Funds given to Middle Engine Pit to restore scheduled monument

PUBLISHED: 16:00 28 December 2018

Cllrs. Ian Morrell, David Packham, Jan Barber and Clare Hunt with Daniel Smith, from North Somerset's archeology section, on the site.

Cllrs. Ian Morrell, David Packham, Jan Barber and Clare Hunt with Daniel Smith, from North Somerset's archeology section, on the site.

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Councillors in Nailsea want to open up a former coal mine up to the public to enable visitors to learn more about the town’s heritage.

Middle Engine Pit.Middle Engine Pit.

Middle Engine Pit – also known as Elms Colliery – is reputed to be the only complete example of an early 19th century coal mine complex in the country, but it is on English Heritage’s at risk register due to its poor state of repair.

More: Collapse fears at mine works.

Cllrs. Ian Morrell, David Packham, Jan Barber and Clare Hunt with Daniel Smith, from North Somerset's archeology section, on the site.Cllrs. Ian Morrell, David Packham, Jan Barber and Clare Hunt with Daniel Smith, from North Somerset's archeology section, on the site.

The scheduled monument is owned by North Somerset Council which has allocated £5,000 to carry out works to stabilise the structures, Heritage England (HE) has committed £15,000 towards the scheme and it is hoped the final £10,000 needed will come from a Heritage Lottery Fund grant.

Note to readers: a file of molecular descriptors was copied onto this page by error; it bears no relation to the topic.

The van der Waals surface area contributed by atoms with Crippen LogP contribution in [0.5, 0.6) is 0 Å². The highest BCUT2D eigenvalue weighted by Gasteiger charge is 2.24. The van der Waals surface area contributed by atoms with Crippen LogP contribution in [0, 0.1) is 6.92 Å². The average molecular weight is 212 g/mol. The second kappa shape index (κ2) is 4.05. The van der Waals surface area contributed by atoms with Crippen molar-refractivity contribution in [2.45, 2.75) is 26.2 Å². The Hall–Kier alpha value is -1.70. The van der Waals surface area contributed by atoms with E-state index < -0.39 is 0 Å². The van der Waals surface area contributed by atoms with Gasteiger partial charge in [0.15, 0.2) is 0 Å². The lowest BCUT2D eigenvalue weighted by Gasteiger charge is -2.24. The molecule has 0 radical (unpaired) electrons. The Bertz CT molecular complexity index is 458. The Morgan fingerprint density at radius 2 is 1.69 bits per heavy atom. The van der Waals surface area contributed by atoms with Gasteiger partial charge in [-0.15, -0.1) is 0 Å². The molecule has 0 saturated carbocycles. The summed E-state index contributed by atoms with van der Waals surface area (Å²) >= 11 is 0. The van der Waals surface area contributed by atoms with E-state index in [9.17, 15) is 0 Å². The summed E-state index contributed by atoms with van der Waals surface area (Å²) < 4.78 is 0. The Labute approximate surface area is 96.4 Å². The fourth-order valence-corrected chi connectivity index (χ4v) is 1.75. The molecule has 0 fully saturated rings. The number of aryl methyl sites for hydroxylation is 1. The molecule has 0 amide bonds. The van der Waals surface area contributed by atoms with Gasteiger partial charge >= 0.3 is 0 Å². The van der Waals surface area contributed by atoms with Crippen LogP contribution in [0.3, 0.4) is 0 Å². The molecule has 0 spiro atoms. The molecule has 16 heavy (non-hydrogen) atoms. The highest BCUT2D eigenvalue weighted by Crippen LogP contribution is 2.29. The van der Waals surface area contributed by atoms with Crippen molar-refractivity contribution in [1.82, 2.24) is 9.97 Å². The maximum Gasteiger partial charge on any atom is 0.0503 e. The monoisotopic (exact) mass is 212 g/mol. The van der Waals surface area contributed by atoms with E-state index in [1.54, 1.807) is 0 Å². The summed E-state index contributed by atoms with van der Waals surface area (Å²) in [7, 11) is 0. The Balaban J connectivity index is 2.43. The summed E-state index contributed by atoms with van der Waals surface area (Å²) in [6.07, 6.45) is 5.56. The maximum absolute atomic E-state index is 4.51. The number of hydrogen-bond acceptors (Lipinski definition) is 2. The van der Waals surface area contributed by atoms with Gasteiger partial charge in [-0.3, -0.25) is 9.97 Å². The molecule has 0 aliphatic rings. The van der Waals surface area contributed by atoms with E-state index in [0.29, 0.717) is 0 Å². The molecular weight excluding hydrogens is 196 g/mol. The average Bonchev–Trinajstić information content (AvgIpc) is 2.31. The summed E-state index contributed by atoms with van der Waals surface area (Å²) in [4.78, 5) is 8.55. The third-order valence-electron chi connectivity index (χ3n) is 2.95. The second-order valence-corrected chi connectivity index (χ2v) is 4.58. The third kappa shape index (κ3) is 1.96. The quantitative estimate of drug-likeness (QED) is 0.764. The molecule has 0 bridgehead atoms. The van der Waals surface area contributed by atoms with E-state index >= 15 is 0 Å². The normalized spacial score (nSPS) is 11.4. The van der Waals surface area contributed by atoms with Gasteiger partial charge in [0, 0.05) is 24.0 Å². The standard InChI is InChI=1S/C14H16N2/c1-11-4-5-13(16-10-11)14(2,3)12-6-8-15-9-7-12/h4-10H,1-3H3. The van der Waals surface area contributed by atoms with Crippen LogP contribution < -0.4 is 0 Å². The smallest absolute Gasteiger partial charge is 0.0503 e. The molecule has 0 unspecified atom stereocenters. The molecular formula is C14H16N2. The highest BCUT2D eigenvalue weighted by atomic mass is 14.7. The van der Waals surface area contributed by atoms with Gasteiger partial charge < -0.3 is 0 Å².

Once the work has been completed, the site will not come off the at risk register until an active management plan is in place to ensure it is maintained and used.

There is no long-term plan for the future use and management of the site and North Somerset Council is looking to transfer the ongoing responsibility for Middle Engine Pit to a third party.

In a report to Nailsea Town Council, clerk Jo Duffy said: “The town council is very keen to see Middle Engine Pit protected as the ambition must be for it to be a public open space and a heritage asset which residents and visitors can engage with.

“There has been a long history of false starts and North Somerset Council has failed over a long period to fulfil its ownership responsibilities for the site.

“The town council would support any constructive initiatives but would not engage in any plan which appeared to involve North Somerset Council simply trying to divest itself of a liability.”

A meeting between representatives from the town council, North Somerset and heritage organisations was held to discuss the future of the site.

More: Council to fund repair works to historic asset.

All parties are also planning to visit Brandy Bottom Pit in South Gloucestershire to see how the site has been restored.

Each group will put forward their aspirations for Middle Engine Pit so an outline project plan can be drawn up.

Nailsea Town Council has agreed to put £10,000 towards its restoration on the condition a project is put in place to open it up to the public.

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